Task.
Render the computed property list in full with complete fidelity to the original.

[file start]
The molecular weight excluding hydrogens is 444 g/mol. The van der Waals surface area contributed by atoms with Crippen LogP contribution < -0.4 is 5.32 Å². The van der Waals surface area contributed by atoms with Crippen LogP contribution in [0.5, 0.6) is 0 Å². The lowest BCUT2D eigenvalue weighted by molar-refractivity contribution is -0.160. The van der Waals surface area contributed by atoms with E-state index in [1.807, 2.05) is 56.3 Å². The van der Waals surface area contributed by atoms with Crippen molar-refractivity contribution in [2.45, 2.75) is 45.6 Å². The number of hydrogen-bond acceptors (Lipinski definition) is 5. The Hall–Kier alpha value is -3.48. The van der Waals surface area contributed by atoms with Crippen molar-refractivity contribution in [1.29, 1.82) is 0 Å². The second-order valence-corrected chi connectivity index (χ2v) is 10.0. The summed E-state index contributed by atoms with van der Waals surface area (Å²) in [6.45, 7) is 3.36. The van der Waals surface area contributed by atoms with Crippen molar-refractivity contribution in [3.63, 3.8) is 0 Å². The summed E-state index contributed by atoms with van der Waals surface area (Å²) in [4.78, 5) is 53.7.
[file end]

The molecular weight excluding hydrogens is 444 g/mol. The van der Waals surface area contributed by atoms with Crippen LogP contribution < -0.4 is 5.32 Å². The van der Waals surface area contributed by atoms with Crippen LogP contribution in [0.5, 0.6) is 0 Å². The lowest BCUT2D eigenvalue weighted by molar-refractivity contribution is -0.160. The van der Waals surface area contributed by atoms with E-state index in [1.807, 2.05) is 56.3 Å². The van der Waals surface area contributed by atoms with Crippen molar-refractivity contribution in [2.45, 2.75) is 45.6 Å². The number of hydrogen-bond acceptors (Lipinski definition) is 5. The Hall–Kier alpha value is -3.48. The van der Waals surface area contributed by atoms with Crippen molar-refractivity contribution in [1.29, 1.82) is 0 Å². The second-order valence-corrected chi connectivity index (χ2v) is 10.0. The summed E-state index contributed by atoms with van der Waals surface area (Å²) in [6.45, 7) is 3.36. The van der Waals surface area contributed by atoms with Crippen molar-refractivity contribution in [3.63, 3.8) is 0 Å². The summed E-state index contributed by atoms with van der Waals surface area (Å²) in [4.78, 5) is 53.7.